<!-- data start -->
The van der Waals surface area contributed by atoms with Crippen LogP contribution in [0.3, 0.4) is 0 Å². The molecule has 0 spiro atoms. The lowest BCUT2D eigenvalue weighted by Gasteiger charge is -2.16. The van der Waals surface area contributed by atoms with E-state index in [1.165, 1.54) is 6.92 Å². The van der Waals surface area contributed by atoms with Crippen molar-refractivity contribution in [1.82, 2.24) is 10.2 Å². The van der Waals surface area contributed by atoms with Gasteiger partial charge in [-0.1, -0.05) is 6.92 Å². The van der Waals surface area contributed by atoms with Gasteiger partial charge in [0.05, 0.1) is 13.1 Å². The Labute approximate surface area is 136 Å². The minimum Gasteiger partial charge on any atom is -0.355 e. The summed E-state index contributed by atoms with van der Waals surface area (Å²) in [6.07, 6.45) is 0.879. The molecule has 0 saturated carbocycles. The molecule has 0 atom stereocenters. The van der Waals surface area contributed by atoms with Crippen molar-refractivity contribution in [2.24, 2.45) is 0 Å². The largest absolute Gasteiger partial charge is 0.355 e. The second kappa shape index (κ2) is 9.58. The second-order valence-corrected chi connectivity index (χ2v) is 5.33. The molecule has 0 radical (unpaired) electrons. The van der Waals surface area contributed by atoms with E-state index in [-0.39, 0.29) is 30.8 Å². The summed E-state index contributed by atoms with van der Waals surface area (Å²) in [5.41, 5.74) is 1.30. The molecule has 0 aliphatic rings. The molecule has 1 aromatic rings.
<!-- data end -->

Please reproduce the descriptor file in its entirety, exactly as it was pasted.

The van der Waals surface area contributed by atoms with Crippen LogP contribution in [0.3, 0.4) is 0 Å². The molecule has 0 spiro atoms. The lowest BCUT2D eigenvalue weighted by Gasteiger charge is -2.16. The van der Waals surface area contributed by atoms with E-state index in [1.165, 1.54) is 6.92 Å². The van der Waals surface area contributed by atoms with Crippen molar-refractivity contribution in [1.82, 2.24) is 10.2 Å². The van der Waals surface area contributed by atoms with Gasteiger partial charge in [-0.1, -0.05) is 6.92 Å². The van der Waals surface area contributed by atoms with Gasteiger partial charge in [0.05, 0.1) is 13.1 Å². The Labute approximate surface area is 136 Å². The minimum Gasteiger partial charge on any atom is -0.355 e. The summed E-state index contributed by atoms with van der Waals surface area (Å²) in [6.07, 6.45) is 0.879. The molecule has 0 saturated carbocycles. The molecule has 0 atom stereocenters. The van der Waals surface area contributed by atoms with Crippen molar-refractivity contribution in [2.24, 2.45) is 0 Å². The largest absolute Gasteiger partial charge is 0.355 e. The second kappa shape index (κ2) is 9.58. The second-order valence-corrected chi connectivity index (χ2v) is 5.33. The molecule has 0 radical (unpaired) electrons. The van der Waals surface area contributed by atoms with E-state index in [-0.39, 0.29) is 30.8 Å². The summed E-state index contributed by atoms with van der Waals surface area (Å²) in [5.41, 5.74) is 1.30. The molecule has 0 aliphatic rings. The molecule has 1 aromatic rings.